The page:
When I was studying mathematics at the University of Puget Sound in the early 1990s my professors were extremely excited about a newly purchased, and quite expensive software program called Mathematica. There were only a few copies available to our department, but when I got my hands on one I immediately recognized the power of Mathematica as a teaching tool. You could type in a complex function, press a button and voila, there was a graphic representation in two or three dimensions. Then you could tweak the function slightly by raising it to third power or taking the derivative and the modified graph would emerge. For the first time I began to visualize the functions I was working with. It’s hard to describe in words the advantage this new visual mindset afforded me when it came to mathematical comprehension and problem solving.
The intellectual force behind Mathematica was Stephen Worlfram. So when I came across an article yesterday in the New York Times about a new search engine called WolframAlphathat actually answers your questions, I took notice. Most search engines point you to the most relevant websites for a particular query based on the number of other pages that link to the website. Traditional search works great if I’m researching a generic topic like “The State of Oregon” or “IBM.” But what if I want to know the average temperature in Oregon during the month of May? Or the sales per employee at IBM over the past 10 years? A typical search engine like Google will take you to a few general sources on Oregon or IBM where I could then do some digging to hopefully find the answer I’m looking for. WolfrmAlpha aims to provide the exact answer. They do this by tapping into a large knowledge-base of information using sophisticated tools and search algorithms (some of which are built on the mathematica platform), to find specific answers to questions.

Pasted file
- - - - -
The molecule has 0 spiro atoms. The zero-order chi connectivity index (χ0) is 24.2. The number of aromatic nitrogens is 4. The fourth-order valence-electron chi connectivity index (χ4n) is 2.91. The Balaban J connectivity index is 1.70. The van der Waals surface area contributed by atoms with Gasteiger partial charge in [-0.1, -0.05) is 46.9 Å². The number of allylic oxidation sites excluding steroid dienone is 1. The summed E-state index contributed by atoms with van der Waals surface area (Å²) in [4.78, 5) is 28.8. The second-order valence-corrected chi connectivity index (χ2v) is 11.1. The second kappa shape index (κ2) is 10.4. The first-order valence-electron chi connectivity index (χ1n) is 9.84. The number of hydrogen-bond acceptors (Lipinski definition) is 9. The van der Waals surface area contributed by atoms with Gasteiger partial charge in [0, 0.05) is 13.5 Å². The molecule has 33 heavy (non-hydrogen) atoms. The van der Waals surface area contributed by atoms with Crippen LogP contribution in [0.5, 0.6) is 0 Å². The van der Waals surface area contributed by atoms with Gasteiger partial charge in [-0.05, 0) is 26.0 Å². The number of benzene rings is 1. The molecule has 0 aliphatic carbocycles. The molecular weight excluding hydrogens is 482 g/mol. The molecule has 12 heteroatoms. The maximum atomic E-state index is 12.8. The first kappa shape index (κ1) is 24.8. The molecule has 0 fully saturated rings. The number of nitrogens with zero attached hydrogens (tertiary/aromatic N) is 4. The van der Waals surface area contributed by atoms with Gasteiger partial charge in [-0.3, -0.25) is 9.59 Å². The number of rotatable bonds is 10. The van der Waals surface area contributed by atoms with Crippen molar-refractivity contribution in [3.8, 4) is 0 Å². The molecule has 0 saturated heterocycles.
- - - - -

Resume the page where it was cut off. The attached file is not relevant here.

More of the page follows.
I don’t know if WolframAlpha is the search engine that is going to crack the code on answering specific questions, but at some point we will create such a solution and it will have a profound effect on how we use information.
In the future, finding and displaying information will not be a problem. However, truly understanding information, recognizing trends in the data, connecting the dots from various sources and generating new ideas and innovative approaches; these are the skills that will be truly valued in leaders. In the past, people were valued for carrying around vast amounts of data in their heads so they could answer obscure questions quickly. WolframAlpha is democratizing this information so it is available to everyone.
As we think about developing the next generation of leaders we must create new methods and learning activities to teach these analytical skills. It is the ability to understand information and recognize trends that will set great leaders apart from the rest.